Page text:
The Charlie Chaplin cocktail: a gem from the old Waldorf Astoria bar

Apricot brandy is the star of this show.

The Charlie Chaplin cocktail: a gem from the old Waldorf Astoria bar



The Charlie Chaplin cocktail is a little like its namesake: a little quirky (sloe gin and apricot brandy, you say?), and it has stood the test of time — the equal parts recipe below goes back over 100 years.

Look around the web and you’ll find that this recipe for the Charlie Chaplin cocktail dates to pre-Prohibition times. Journalist and writer Albert Stevens Crockett penned a book, Old Waldorf Bar Days in 1931, as a love letter to the bar at the old Waldorf Astoria in New York — the original buildings, separated by Peacock Alley, were knocked down in 1929 (the Empire State Building would later rise in its place). But it was also a love letter to a way of drinking that Stevens Crockett felt had been lost throughout the dry years of ‘the noble experiment’, from the 1919 ratification of the 18th Amendment to the US constitution, that prohibited ‘intoxicating liquors’, to its repeal via the 21st Amendment in 1933.

In part six of Stevens Crockett's book, titled Concerning the Curriculum, his affection for the cocktail and the bartenders at the Waldorf is laid bare.

“Well, certain of those bartenders knew how to make, and did make, two hundred and seventy-one different kinds of cocktails. They knew how to compose, and did compose, four hundred and ninety-one different kinds of mixed drinks. Those two hundred and seventy-one varieties of what was once the great American drink, one which carried the name of our people all over the world; those over four hundred more varieties of picklers than the most ambitious American pickler of his age was ever able to advertise-and which pickled more people-deserve, if by name only, to live in history. For their nomenclature belongs to it. It is not only part of our chronicles as a nation, but an index to certain social, industrial and artistic achievements of an age.”

Stevens Crockett sure liked a cocktail. And he goes on to talk about how the drinks at the Waldorf picked up their names — oftentimes, from the stars of the stage and screen. After the play Zaza opened in New York in 1898, starring Leslie Carter in the lead role as a prostitute-turned music hall entertainer, it was celebrated with a cocktail at the old Waldorf:

“Mrs. Leslie Carter must have heard, when she helped put Mr. Belasco large on the theatrical map, that ‘Zaza’ made one of its biggest hits in the form of an invention of a Waldorf barman. The Zaza cocktail was somewhat milder than the Salome, for only one- third of its content was Old Tom Gin, that being allied with two-thirds Dubonnet and two dashes of Orange Bitters.”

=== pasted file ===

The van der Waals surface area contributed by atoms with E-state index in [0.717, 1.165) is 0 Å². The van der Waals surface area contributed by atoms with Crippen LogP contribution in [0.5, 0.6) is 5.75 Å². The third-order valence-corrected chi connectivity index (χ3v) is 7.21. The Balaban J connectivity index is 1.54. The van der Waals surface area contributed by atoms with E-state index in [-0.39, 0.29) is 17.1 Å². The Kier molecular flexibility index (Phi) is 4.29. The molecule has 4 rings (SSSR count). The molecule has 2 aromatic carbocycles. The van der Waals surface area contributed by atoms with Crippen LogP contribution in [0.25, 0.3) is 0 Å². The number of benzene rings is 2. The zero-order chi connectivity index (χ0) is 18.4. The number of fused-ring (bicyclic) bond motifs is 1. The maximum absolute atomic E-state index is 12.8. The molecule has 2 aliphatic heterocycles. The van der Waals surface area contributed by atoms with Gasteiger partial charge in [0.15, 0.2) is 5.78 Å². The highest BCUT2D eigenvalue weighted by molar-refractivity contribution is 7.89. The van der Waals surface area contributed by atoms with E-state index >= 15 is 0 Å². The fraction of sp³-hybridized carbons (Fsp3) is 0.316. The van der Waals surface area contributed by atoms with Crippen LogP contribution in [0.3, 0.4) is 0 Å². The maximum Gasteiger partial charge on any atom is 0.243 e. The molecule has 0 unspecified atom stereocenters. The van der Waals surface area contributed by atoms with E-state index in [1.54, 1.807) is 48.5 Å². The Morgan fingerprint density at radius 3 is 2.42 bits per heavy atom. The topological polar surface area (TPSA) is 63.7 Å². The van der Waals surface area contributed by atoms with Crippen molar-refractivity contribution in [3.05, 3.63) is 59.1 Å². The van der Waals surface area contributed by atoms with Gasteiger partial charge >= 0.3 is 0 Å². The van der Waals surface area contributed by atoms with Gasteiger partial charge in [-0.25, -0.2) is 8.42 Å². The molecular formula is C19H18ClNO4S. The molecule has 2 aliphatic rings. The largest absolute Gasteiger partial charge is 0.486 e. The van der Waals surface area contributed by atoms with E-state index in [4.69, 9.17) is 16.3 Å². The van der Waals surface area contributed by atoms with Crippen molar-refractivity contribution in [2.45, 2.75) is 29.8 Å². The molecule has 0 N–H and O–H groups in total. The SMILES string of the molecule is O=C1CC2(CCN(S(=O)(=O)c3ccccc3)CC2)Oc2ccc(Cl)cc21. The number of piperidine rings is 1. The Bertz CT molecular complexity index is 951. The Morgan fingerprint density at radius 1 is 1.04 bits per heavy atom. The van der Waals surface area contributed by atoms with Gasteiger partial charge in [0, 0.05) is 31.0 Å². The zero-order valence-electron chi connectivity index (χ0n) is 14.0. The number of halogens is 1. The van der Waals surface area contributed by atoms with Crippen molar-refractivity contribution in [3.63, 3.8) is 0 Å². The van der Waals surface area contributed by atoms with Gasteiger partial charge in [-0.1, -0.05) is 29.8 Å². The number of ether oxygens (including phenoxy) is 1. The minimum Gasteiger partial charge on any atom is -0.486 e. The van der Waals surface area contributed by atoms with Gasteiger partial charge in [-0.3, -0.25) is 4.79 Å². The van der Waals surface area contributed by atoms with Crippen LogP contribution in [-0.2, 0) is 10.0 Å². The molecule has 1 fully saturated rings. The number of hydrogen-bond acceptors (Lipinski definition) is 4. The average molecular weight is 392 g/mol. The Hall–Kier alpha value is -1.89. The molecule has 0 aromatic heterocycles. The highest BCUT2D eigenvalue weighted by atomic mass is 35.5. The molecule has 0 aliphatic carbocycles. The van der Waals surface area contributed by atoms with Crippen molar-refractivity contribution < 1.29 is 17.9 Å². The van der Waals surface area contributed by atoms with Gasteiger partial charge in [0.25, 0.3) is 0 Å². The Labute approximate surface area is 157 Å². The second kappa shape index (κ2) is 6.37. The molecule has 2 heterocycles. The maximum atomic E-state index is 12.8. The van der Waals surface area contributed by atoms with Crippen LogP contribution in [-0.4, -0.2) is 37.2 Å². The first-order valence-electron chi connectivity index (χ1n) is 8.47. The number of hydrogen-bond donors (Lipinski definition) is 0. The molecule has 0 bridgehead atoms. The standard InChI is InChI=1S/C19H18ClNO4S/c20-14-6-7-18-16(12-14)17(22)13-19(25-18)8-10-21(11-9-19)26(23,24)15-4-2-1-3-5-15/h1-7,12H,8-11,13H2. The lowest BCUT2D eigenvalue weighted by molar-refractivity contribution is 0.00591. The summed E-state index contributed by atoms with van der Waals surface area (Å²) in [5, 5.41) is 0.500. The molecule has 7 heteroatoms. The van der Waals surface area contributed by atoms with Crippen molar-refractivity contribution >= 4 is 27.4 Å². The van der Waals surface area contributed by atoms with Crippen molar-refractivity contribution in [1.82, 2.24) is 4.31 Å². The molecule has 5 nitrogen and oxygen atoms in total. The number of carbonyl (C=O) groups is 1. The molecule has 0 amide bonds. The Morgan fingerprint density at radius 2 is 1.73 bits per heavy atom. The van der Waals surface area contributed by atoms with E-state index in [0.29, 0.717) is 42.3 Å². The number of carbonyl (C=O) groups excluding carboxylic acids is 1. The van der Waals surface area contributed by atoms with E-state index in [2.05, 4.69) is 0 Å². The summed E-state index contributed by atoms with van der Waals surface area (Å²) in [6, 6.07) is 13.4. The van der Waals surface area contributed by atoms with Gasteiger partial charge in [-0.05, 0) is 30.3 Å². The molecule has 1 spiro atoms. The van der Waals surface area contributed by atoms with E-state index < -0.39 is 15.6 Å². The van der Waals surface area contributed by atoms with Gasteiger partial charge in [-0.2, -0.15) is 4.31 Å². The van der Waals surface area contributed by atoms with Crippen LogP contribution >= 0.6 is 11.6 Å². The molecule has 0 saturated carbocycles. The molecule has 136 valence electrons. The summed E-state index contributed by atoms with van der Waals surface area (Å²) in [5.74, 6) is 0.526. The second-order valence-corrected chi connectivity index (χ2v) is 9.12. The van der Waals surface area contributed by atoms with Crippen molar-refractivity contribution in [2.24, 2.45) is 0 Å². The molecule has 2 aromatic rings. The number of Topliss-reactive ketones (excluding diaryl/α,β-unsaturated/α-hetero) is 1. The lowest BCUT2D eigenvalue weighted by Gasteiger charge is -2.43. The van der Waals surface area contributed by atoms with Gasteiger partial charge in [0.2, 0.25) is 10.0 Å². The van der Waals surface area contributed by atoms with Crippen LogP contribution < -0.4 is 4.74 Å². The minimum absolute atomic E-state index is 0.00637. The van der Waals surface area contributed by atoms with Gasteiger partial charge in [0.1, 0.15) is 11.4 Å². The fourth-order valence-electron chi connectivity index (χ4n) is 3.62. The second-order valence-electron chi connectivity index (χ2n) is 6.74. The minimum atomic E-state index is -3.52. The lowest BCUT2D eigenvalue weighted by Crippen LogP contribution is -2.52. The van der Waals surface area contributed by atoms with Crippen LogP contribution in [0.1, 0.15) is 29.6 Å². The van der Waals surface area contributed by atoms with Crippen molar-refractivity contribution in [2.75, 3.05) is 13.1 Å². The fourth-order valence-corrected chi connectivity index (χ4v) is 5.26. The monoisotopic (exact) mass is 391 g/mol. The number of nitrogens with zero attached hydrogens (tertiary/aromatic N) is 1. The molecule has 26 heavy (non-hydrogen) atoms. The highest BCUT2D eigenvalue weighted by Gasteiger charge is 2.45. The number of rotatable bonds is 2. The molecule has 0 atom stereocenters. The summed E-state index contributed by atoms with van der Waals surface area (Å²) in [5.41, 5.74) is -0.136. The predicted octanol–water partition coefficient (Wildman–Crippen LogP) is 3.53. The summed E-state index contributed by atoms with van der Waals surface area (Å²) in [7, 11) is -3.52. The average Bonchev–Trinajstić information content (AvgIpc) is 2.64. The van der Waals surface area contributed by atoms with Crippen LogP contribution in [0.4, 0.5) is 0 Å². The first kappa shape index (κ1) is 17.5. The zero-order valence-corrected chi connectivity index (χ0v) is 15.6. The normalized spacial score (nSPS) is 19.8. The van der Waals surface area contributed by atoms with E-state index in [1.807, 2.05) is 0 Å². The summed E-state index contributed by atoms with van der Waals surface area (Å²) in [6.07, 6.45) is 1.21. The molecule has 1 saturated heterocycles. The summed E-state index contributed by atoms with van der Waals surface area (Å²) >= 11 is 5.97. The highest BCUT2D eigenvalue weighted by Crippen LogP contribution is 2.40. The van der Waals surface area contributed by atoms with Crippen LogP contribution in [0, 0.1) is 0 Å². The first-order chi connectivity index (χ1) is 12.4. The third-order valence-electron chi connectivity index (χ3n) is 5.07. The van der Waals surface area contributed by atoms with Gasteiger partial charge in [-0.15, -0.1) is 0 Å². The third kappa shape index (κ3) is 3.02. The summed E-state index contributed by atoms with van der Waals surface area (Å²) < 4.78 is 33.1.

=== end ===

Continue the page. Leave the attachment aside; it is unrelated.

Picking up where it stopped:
Stevens Crockett then goes onto write, “And Charlie Chaplin had a cocktail named in his honor when he began to make the screen public laugh.”

And what a drink the Charlie Chaplin is still. Although you can mess about with the proportions in the drink — bump up the sloe gin, perhaps, add a little sugar if you need — it comes across perfectly as an equal parts drink.

It’s one of the few truly delicious classic cocktails to call for sloe gin, which is usually lower in alcohol and sweetened, and it helps if the bottling you use is a little higher in proof. But the real star of the show is the apricot brandy — we’ve used the quality bottling from French producer Joseph Cartron here — which brings the drink together, and gives it a moreish tang which will have you asking for another round.

The Charlie Chaplin cocktail. Photo: Boothby
The Charlie Chaplin cocktail. Photo: Boothby

Charlie Chaplin recipe


  • 1 part sloe gin
  • 1 part Joseph Cartron Apricot Brandy
  • 1 part fresh lime juice


Shake all ingredients hard with ice and strain into a chilled cocktail glass.

Said to be invented at the Old Waldorf Bar at the Waldorf-Astoria before Prohibition took hold in 1920, and appearing in Albert Stevens Crockett’s book, Old Waldorf Bar Days in 1931.

Joseph Cartron Apricot Brandy is made from apricots grown on the Mont du Lyonnais, northwest of the French alps. There's a rich, ripe apricot aroma — it smacks of the real thing — and notes of stone fruits to be had. The addition of cognac provides the palate greater weight and length, giving it a little extra oomph when mixed in cocktails.

Contact your Amber Beverage representative for more information about the Joseph Cartron range, or visit